Tuesday, February 7, 2017

Paint Testing in Estuaries

Practical Sailor does a nice job of testing a huge slate of paints in Florida seawater, and occasionally other locations (New England, Australia). Just this month they have a nice round-up. But in many estuaries paint selection can be very local, the salinity and pollutant load situation specific. So run your own private test. When you consider what bottom paint costs, this is quite practical. Share the work and expense around the marina, and it's chump change. Every full-service marina should do this.

  • Panels: 16" x 48" GRP shower surround material from Home Depot. Since I use this for many other projects around the boat (window covers, wire guards, small fabrications), this is just scrap.
  • Floats: 2" x 60" PVC pipe with the ends capped.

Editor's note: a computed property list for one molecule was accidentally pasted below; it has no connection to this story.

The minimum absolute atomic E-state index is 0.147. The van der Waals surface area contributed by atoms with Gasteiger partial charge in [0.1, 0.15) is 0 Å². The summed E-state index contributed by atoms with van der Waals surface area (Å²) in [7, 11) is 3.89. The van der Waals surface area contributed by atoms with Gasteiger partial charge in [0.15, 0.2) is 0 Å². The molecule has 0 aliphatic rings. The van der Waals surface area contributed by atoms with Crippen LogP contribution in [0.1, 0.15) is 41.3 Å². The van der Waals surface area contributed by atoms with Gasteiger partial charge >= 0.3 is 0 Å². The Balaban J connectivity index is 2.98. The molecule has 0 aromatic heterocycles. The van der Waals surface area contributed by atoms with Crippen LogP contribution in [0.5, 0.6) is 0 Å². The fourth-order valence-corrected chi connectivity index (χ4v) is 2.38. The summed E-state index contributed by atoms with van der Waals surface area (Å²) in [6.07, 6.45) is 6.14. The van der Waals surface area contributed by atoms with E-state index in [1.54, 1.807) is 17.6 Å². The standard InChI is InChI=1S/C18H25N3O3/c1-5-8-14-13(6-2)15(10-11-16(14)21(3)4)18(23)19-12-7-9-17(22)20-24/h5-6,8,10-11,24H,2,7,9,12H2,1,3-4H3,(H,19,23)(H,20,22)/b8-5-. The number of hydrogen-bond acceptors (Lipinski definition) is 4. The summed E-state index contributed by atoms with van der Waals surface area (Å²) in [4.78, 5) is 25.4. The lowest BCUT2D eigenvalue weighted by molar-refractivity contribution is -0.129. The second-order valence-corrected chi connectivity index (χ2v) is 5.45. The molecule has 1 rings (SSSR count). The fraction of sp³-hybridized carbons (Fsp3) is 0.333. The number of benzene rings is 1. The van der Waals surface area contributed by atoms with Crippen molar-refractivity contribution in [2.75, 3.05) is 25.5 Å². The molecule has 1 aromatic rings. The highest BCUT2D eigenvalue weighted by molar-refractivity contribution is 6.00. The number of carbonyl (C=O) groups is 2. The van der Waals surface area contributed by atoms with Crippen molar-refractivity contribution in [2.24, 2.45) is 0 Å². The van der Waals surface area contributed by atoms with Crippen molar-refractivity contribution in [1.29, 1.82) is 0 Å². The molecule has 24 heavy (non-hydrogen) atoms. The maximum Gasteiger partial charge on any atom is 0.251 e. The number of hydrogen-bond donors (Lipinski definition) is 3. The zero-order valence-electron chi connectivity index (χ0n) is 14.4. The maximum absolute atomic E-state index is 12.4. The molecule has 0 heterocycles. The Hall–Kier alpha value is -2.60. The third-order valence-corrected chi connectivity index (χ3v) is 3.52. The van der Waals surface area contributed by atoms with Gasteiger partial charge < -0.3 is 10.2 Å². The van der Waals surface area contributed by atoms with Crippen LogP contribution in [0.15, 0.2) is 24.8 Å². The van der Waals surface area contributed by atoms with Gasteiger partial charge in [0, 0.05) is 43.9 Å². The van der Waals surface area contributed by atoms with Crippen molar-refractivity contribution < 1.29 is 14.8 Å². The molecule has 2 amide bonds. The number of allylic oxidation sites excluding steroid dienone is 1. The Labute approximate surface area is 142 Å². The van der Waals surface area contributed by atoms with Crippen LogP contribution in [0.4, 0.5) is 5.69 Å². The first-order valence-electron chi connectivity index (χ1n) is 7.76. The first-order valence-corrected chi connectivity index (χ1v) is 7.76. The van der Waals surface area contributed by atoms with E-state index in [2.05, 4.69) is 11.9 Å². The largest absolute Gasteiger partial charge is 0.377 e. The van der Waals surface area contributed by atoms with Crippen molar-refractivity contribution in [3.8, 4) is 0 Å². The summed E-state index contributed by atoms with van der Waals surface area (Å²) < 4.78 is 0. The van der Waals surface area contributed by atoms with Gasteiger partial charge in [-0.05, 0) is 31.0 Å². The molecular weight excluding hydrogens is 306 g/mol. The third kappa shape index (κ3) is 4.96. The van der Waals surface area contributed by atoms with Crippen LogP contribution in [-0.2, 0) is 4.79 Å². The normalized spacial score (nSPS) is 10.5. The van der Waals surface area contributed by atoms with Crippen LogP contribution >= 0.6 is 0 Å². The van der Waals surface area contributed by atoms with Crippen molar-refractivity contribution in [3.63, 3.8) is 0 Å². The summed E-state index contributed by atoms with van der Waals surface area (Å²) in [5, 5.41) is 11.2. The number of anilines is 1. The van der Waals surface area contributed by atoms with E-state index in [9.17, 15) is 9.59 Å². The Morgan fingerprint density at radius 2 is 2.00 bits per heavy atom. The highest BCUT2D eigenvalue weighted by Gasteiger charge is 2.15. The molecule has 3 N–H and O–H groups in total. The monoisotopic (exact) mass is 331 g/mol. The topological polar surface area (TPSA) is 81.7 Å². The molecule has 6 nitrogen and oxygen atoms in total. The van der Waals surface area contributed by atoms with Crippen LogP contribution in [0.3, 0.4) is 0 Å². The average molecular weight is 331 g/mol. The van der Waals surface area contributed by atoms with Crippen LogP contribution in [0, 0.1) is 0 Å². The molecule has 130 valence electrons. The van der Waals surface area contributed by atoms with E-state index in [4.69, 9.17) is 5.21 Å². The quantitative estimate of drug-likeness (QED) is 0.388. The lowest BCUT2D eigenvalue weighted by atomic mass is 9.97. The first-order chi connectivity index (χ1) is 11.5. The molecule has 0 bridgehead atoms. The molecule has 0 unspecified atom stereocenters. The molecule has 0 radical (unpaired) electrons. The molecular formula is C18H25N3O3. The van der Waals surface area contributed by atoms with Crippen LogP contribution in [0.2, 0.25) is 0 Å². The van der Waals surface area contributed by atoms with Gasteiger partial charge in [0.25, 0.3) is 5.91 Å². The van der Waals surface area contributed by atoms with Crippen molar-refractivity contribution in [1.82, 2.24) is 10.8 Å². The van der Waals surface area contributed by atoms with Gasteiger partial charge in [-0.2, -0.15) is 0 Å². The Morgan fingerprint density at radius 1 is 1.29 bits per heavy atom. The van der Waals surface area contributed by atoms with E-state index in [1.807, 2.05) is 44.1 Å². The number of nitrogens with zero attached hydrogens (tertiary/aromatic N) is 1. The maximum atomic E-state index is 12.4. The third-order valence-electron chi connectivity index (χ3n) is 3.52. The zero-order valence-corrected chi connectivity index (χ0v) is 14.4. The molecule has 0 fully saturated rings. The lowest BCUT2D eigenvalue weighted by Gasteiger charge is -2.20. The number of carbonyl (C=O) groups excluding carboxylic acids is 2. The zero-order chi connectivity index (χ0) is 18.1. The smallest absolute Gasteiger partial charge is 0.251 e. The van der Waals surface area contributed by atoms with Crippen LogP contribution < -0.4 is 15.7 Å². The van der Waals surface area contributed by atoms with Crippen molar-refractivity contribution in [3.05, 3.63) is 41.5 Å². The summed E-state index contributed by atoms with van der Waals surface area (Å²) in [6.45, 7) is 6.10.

Mask the panel off into rectangles and paint. The number of coats varies, but I would use 2 for 20year paints and 1 for single season paints, since that is how they would be applied. Drill holes every 12 inches and connect the  float tot he panels with 3/16" clothes line or equivalent.  Suspend so that it floats with the tide.

My test panels are actually for an article on cleaning method (one is not cleaned, and others will be cleaned using different sorts of scrubbers), but this is the basic paint testing set-up.

I would not bother in seawater--the Practical Sailor tests should be good--but in the upper Chesapeake Bay, for example, this seems obvious.

If I learn anything cool, it will most likely show up in Practical Sailor.

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